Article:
“No dome, no Super Bowl” in Atlanta — Norman Braman, then-chairman of the NFL’s Super Bowl selection committee, 1989
“… we could not overcome the prejudice of the owners’ vote concerning the 2000 ice storm” the last time the Super Bowl was in Atlanta — Gary Stokan, president of the Atlanta Sports Council, in a 2005 memo
“The [Super Bowl] is meant to be played in the elements” — Roger Goodell, commissioner of the NFL, 2010
Which of these statements does not belong?
There are any number of reasons to oppose using tax revenues to build a second downtown stadium for professional football. First and foremost, there are far more pressing needs for the several million dollars a year in Atlanta hotel taxes that will be freed up when the Georgia Dome is paid off. (Our GOP-dominated Legislature and Republican governor apparently thought otherwise this spring when they approved a 30-year extension of the tax to pay for a new stadium.)
There may also be reasons to support the new facility. Bringing the Super Bowl back to Atlanta isn’t one of them. That goes double after the NFL’s double-speak last week.
For years, Atlantans were told we needed a domed — read: bad-weather-proof — stadium to land the Super Bowl. Then a rare ice storm hit during the second one played here, in 2000. The game hasn’t returned since.
Now, we’re supposed to believe that the problem is our lack of a stadium that would expose players and fans to the same “elements” that have scared off the NFL for more than a decade. Which is it, fellas?
It’s fairly obvious that the NFL’s “elements” talk is all about boosting the Falcons’ bid for a new home. Because the history of the game beyond Atlanta doesn’t support the commissioner’s “elements” claim.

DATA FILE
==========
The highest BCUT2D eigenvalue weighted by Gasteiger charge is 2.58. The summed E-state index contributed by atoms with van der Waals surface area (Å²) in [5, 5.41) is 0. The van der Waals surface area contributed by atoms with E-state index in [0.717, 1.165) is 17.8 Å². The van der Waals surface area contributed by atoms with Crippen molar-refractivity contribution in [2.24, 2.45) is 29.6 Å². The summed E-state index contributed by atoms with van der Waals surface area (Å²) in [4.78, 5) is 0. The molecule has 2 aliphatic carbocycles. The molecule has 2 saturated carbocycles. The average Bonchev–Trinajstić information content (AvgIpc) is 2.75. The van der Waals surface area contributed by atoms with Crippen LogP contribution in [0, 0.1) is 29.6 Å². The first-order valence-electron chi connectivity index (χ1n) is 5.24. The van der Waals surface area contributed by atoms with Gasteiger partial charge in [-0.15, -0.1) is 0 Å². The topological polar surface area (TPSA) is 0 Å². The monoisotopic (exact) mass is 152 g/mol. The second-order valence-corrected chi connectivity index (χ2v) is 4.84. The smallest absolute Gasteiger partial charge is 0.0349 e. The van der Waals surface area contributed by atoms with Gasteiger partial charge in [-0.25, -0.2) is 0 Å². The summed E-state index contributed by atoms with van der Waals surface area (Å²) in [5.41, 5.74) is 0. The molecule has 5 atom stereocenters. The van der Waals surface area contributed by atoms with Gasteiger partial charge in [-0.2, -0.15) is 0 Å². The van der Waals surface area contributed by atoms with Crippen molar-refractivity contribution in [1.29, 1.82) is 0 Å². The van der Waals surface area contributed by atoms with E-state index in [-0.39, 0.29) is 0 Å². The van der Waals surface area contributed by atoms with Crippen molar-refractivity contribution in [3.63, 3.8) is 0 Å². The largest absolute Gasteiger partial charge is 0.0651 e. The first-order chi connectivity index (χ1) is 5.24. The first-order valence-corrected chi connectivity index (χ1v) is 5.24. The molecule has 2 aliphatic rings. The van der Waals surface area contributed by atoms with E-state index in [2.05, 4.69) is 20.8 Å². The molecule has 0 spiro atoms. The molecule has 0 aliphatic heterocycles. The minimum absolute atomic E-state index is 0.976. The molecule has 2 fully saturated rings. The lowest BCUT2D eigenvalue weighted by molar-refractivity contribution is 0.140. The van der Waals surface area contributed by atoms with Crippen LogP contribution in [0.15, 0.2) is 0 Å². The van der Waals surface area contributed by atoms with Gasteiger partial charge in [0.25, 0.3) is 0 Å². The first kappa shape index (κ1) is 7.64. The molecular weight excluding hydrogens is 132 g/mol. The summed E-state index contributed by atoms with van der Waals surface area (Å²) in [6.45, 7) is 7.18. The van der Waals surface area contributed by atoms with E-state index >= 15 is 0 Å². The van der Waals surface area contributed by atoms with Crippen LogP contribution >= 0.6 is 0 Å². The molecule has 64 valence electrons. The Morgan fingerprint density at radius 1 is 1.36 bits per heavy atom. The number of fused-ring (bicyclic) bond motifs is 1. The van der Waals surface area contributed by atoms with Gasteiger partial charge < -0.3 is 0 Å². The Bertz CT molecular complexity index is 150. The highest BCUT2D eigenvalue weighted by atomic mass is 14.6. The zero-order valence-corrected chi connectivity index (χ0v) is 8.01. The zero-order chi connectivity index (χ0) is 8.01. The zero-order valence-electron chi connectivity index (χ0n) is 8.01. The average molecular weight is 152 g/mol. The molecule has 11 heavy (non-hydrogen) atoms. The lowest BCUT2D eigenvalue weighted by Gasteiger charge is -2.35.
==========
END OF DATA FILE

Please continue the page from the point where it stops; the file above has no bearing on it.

Thirteen of the 44 Super Bowls to date have been played indoors. Of the other 31, just eight have been played farther north than Atlanta: seven in and around that “northern” city of Los Angeles, and one near San Francisco. The last of these eight took place in 1993.
Twice the Super Bowl has been played in a stadium with a retractable roof. On neither occasion was the roof kept open for the game. (During one of them it was raining, but rain must represent the wrong kind of “elements” for championship football.) Three of the next four Super Bowls, the only future games whose sites have been determined so far, will be played in stadiums with roofs.
The exception is the 2014 game outside New York City. NFL owners approved that game site for the novelty factor of staging their big game in the Big Apple, and in spite of their meteorological misgivings. In any case, one game does not make a trend.
Nor is it likely that an Atlanta with two football stadiums could attract many more football games — and the fans who fill our hotels and restaurants while in town to witness them — than the city attracts now.
We already have the Southeastern Conference title game (moved here from an outdoor stadium in Birmingham because of — wait for it — “the elements”). We already have the Chick-fil-A Bowl (which moved from the great outdoors of old Atlanta-Fulton County Stadium to a brand-new Georgia Dome faster than you can say “Eat mor chikin”) and, soon, two preseason college games. Plus, of course, two college football programs, another one just up the road, and an NFL franchise.
So, maybe a second stadium gets us a couple of Super Bowls and, in the rosiest scenario imaginable, some opening-round games in a single soccer World Cup.
In which case I’d tell the NFL to play its big game in somebody else’s elements. We’ll watch it on TV, thanks.